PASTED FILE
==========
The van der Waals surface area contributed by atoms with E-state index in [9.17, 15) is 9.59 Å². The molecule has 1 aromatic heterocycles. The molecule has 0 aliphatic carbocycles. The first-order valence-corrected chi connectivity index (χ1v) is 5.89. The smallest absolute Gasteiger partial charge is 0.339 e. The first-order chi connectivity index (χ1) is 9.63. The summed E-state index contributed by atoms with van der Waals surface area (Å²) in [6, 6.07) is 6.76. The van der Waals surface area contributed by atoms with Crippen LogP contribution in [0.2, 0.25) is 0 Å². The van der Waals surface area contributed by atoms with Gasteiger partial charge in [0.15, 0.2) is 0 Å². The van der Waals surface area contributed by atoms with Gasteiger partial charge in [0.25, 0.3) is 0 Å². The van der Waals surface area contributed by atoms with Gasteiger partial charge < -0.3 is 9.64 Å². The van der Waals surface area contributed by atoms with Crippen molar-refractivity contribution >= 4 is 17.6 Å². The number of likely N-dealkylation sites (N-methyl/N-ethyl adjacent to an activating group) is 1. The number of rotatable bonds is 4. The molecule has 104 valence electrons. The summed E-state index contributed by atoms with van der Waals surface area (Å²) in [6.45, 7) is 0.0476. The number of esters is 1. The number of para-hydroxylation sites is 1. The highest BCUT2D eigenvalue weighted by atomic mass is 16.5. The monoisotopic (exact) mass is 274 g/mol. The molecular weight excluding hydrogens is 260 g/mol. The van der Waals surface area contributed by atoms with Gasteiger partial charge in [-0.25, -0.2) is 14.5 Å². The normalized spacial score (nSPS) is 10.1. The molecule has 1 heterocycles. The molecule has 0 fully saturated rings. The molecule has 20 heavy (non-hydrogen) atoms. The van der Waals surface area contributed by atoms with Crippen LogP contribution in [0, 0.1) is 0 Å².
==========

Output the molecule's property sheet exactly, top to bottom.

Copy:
The van der Waals surface area contributed by atoms with E-state index in [9.17, 15) is 9.59 Å². The molecule has 1 aromatic heterocycles. The molecule has 0 aliphatic carbocycles. The first-order valence-corrected chi connectivity index (χ1v) is 5.89. The smallest absolute Gasteiger partial charge is 0.339 e. The first-order chi connectivity index (χ1) is 9.63. The summed E-state index contributed by atoms with van der Waals surface area (Å²) in [6, 6.07) is 6.76. The van der Waals surface area contributed by atoms with Crippen LogP contribution in [0.2, 0.25) is 0 Å². The van der Waals surface area contributed by atoms with Gasteiger partial charge in [0.15, 0.2) is 0 Å². The van der Waals surface area contributed by atoms with Gasteiger partial charge in [0.25, 0.3) is 0 Å². The van der Waals surface area contributed by atoms with Gasteiger partial charge < -0.3 is 9.64 Å². The van der Waals surface area contributed by atoms with Crippen molar-refractivity contribution >= 4 is 17.6 Å². The number of likely N-dealkylation sites (N-methyl/N-ethyl adjacent to an activating group) is 1. The number of rotatable bonds is 4. The molecule has 104 valence electrons. The summed E-state index contributed by atoms with van der Waals surface area (Å²) in [6.45, 7) is 0.0476. The number of esters is 1. The number of para-hydroxylation sites is 1. The highest BCUT2D eigenvalue weighted by atomic mass is 16.5. The monoisotopic (exact) mass is 274 g/mol. The molecular weight excluding hydrogens is 260 g/mol. The van der Waals surface area contributed by atoms with Gasteiger partial charge in [-0.25, -0.2) is 14.5 Å². The normalized spacial score (nSPS) is 10.1. The molecule has 1 heterocycles. The molecule has 0 fully saturated rings. The molecule has 20 heavy (non-hydrogen) atoms. The van der Waals surface area contributed by atoms with Crippen LogP contribution in [0, 0.1) is 0 Å².